A Pool of Their Own

The time has come.

My tadpoles have started to turn into tiny frogs, staring mournfully out through the convex glass of their prison home and dreaming of freedom. first they grew useless looking, skeletal appendages beneath their tails, which slowly grew stronger and began to be utilised for extra propulsion, and then front legs exploded out of their heads (I’m not joking; it’s really weird). Despite giving them a gently-sloping stone platform they can sit on above water level, and procuring a Tupperware box full of aphids to feed them from the garden of one of my students (that family will never view me as a sensible, normal adult again), to my absolute horror I somehow lost two more frogs last week. I was perplexed by this, and mortified, and even a little upset (I know they’re just frogs, but they’re my frogs!)

I had secretly been harbouring plans to keep a few, but realised the impracticality of this. Firstly, having to regularly hunt down live prey is not really my thing (daphnia seem to be of no interest to them, unfortunately). Before finding the aphids, I spent an uneasy afternoon desperately searching the flat for ants, tiny flies or other insect life small enough to feed to them, contemplating such things as moths and bumble bees before shaking my head and muttering “too big, too big” under my breath. Nothing could be found (probably a good thing?!) and I realised that I was going a bit mad. Plus there was the death thing. I really didn’t want to  be inadvertently responsible for any more tiny corpses disappearing into the willing maws of their siblings.

Literally climbing the (glass) walls. Normal frogs aren’t supposed to be able to do this, so they must be desperate.

Tom headed to Dorset for a man-weekend with one of his man-friends (it’s not quite Vegas is it, but as long as they’re happy) so I took the opportunity to visit my parents, and release my froglets somewhere suitably pastoral. I got the train South, and bought myself a small bottle of champagne for the journey, to toast their freedom. I actually bumped into an old school friend at Charing Cross, so we travelled down together and kept the froglets company (I’m not sure if he was more perturbed by the fact that I was transporting baby frogs in Tupperware or that I was planning on drinking champagne on a train, on my own, in the afternoon… but anyway, I thought it was a good send-off).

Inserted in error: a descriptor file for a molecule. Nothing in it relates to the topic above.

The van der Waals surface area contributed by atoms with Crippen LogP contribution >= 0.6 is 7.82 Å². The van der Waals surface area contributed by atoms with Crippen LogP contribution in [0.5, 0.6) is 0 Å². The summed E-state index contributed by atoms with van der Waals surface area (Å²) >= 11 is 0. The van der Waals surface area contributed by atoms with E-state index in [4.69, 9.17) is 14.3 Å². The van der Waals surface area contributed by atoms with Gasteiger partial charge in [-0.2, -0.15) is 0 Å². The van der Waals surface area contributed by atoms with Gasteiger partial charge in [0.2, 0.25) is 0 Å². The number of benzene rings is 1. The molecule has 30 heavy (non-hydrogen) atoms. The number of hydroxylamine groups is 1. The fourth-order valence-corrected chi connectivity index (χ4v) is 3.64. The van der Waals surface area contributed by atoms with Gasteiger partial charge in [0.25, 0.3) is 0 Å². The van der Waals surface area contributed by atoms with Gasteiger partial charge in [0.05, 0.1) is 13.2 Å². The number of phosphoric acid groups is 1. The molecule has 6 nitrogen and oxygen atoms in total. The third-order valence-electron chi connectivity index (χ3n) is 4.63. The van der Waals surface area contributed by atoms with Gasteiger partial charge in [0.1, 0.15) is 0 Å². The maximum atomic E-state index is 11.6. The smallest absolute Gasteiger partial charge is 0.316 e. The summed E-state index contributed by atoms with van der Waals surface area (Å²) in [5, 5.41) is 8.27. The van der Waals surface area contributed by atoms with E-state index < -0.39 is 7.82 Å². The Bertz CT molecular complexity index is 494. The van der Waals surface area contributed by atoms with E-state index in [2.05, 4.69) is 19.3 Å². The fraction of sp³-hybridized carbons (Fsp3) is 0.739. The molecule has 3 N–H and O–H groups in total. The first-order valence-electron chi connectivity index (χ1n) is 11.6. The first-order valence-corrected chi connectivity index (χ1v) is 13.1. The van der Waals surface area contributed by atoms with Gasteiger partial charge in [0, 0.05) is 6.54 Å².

There’s a beautiful and ancient pond near where my parents live, that I actually released the last few I managed to keep alive into (tadpoles must view my flat as being like a set from Battle Royale). It’s very overgrown, and I had to tiptoe between briars and across spongy moss to reach the edge, but it’s a small, lily-pad filled oasis. It’s also surrounded by ancient blackthorn, hazel and oak trees, and has a lovely view across rolling Sussex countryside (not that the froglets will care, I know, they’ll be preoccupied with trying not to be eaten, but it makes me feel warm and fuzzy inside).

Nice bit uh prime reel estate. Jus perfic fur frogs.

I used to go out hacking in my youth with one of our neighbours and her daughter, and we would often ride past this particular pond. She told me that a body was found in it years ago, preserved in the same way as the Lindow Man and Woman, but I never knew if she was telling me the truth. I’m less suspicious of the story that prehistoric weapons and tools were found in it though, which suggests that it may have been around since the Bronze Age. The log where Kevin Costner addressed his merry men is also nearby, but again I don’t think the frogs will care.

© Jade Everingham

Yes, I climbed over a five bar gate in a mini skirt and high heels. What else was I supposed to do?!

A last farewell.

As soon as I dipped the box into the water the remaining tadpoles disappeared into the shadowy depths, and the froglets breast-stroked their way to the edge to hide in the grass.

Here’s me looking sad to say goodbye.

I’ve been trying to think of something else I can keep in my fish-bowl that I’ll be able to keep alive, other than pond-snails (which aren’t the most exciting…) any ideas?

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10 thoughts on “A Pool of Their Own